As a growing number of clients require more dots on the map, agencies must work hard to create a harmonious, fluid culture across the world.Agencies that practice global PR are finding that dealings with international clients may be the easiest parts of their endeavors.
For as more firms situate offices in foreign countries to better serve clients, varying customs, speech patterns, time zones, and other differences can lead to inefficiencies - and sometimes hostilities - among team members unfamiliar or uncomfortable with dealing with their foreign counterparts.
To enhance productivity and morale, it is essential that firms have communication methodologies that enable geographically diverse colleagues to easily share important client and company data, and become acquainted with one another in social and business environments.
"The biggest challenge is making sure everyone understands what is going on everywhere else in the company," says Vanessa Colomar, director of knowledge sharing/insights and ideas group for Burson-Marsteller, which has 92 worldwide offices. "Keeping information flowing is the best practice."
And the leveraging of intranet technologies - which typically are affordable to firms of all sizes - is perhaps the most effective way for agencies to foster communication between international locations. Intranets provide online portals that staffers can access to obtain client files, progress reports, and other data related to specific PR initiatives.
Team members are able to revise drafts of press releases, strategic client documents, business pitches, and other materials, and attach notes that explain why changes were made or to comment on specific passages.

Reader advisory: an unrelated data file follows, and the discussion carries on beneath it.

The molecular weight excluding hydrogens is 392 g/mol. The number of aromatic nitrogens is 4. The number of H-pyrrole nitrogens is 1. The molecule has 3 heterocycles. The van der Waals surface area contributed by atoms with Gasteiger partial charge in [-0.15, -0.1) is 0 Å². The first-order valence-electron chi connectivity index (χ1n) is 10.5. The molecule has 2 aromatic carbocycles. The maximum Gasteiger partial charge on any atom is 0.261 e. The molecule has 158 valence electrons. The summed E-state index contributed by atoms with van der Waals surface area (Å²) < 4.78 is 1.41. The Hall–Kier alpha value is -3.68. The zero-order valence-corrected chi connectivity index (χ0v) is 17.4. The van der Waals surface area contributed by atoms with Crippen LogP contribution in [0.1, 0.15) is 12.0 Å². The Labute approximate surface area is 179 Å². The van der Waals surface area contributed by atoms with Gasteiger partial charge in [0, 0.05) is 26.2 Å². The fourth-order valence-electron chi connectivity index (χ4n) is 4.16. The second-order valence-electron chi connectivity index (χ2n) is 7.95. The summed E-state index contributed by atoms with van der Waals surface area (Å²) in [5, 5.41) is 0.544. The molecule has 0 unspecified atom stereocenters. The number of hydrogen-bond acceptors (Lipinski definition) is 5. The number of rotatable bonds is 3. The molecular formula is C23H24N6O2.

Agency resources also can be made available through the intranet, including case studies of previous projects, a directory of staffers with their specific areas of expertise, and instructions on how to develop press releases.
"You would not conduct a global program without using these technologies," says Andy Roach, CIO for Ketchum, which gives staffers in 40 countries access to its MyKGN intranet system. "They provide an effective way to get around time-zone issues because account teams can work on documents at their convenience and always know they are accessing the latest version of a client file."
Other web-based systems enable clients to access agency portals to get project information. Most clients, however, typically are just concerned with results and have little say in how their PR firms interact internally.
While online systems can keep all global staffers within the data loop, they often are no substitute for the trust and fellowship that develops when team members spend time with one another. Lewis PR, with 14 offices in the US, Europe, and Asia, regularly flies its international staffers to a central location where teams can participate in workshops, socialize, and subsequently discover each other's personalities and preferences.
"It's much easier to understand people and learn what their interests are if you know them as a friend, rather than just a co-worker or a name at the end of an e-mail," says Morgan McLintic, Lewis VP. "Some people are very good at writing, and others prefer coming up with ideas or talking to the media. By getting to know the strengths and weaknesses of each team member, you can compensate for, or leverage, their abilities."